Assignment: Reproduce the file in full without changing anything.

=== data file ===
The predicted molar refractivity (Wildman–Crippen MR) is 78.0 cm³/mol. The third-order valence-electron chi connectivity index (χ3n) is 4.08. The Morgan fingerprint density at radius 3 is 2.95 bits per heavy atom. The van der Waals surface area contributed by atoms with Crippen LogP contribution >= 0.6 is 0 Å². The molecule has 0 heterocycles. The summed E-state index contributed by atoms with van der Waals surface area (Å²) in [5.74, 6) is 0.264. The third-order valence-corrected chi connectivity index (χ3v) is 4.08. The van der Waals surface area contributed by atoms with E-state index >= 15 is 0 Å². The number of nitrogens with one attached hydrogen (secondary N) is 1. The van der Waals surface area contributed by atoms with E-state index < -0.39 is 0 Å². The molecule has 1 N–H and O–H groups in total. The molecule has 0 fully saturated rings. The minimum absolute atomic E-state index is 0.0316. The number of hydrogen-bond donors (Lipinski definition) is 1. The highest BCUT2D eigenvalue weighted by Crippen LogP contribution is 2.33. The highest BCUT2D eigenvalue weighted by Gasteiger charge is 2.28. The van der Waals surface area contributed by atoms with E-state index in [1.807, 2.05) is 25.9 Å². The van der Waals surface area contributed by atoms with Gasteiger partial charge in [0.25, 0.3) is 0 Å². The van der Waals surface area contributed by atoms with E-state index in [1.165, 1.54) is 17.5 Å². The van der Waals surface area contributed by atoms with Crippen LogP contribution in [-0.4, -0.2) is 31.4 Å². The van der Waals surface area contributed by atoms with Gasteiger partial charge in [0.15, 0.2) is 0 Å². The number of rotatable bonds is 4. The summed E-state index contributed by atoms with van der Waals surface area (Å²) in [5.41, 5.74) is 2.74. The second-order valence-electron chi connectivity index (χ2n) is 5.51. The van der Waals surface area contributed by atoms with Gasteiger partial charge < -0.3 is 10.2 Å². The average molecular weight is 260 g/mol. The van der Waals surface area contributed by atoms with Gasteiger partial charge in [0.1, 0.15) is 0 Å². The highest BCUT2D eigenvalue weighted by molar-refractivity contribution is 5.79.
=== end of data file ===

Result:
The predicted molar refractivity (Wildman–Crippen MR) is 78.0 cm³/mol. The third-order valence-electron chi connectivity index (χ3n) is 4.08. The Morgan fingerprint density at radius 3 is 2.95 bits per heavy atom. The van der Waals surface area contributed by atoms with Crippen LogP contribution >= 0.6 is 0 Å². The molecule has 0 heterocycles. The summed E-state index contributed by atoms with van der Waals surface area (Å²) in [5.74, 6) is 0.264. The third-order valence-corrected chi connectivity index (χ3v) is 4.08. The van der Waals surface area contributed by atoms with E-state index >= 15 is 0 Å². The number of nitrogens with one attached hydrogen (secondary N) is 1. The van der Waals surface area contributed by atoms with E-state index < -0.39 is 0 Å². The molecule has 1 N–H and O–H groups in total. The molecule has 0 fully saturated rings. The minimum absolute atomic E-state index is 0.0316. The number of hydrogen-bond donors (Lipinski definition) is 1. The highest BCUT2D eigenvalue weighted by Crippen LogP contribution is 2.33. The highest BCUT2D eigenvalue weighted by Gasteiger charge is 2.28. The van der Waals surface area contributed by atoms with E-state index in [1.807, 2.05) is 25.9 Å². The van der Waals surface area contributed by atoms with Gasteiger partial charge in [0.25, 0.3) is 0 Å². The van der Waals surface area contributed by atoms with E-state index in [1.165, 1.54) is 17.5 Å². The van der Waals surface area contributed by atoms with Crippen LogP contribution in [-0.4, -0.2) is 31.4 Å². The van der Waals surface area contributed by atoms with Gasteiger partial charge in [0.15, 0.2) is 0 Å². The number of rotatable bonds is 4. The summed E-state index contributed by atoms with van der Waals surface area (Å²) in [5.41, 5.74) is 2.74. The second-order valence-electron chi connectivity index (χ2n) is 5.51. The van der Waals surface area contributed by atoms with Gasteiger partial charge < -0.3 is 10.2 Å². The average molecular weight is 260 g/mol. The van der Waals surface area contributed by atoms with Gasteiger partial charge in [0.1, 0.15) is 0 Å². The highest BCUT2D eigenvalue weighted by molar-refractivity contribution is 5.79.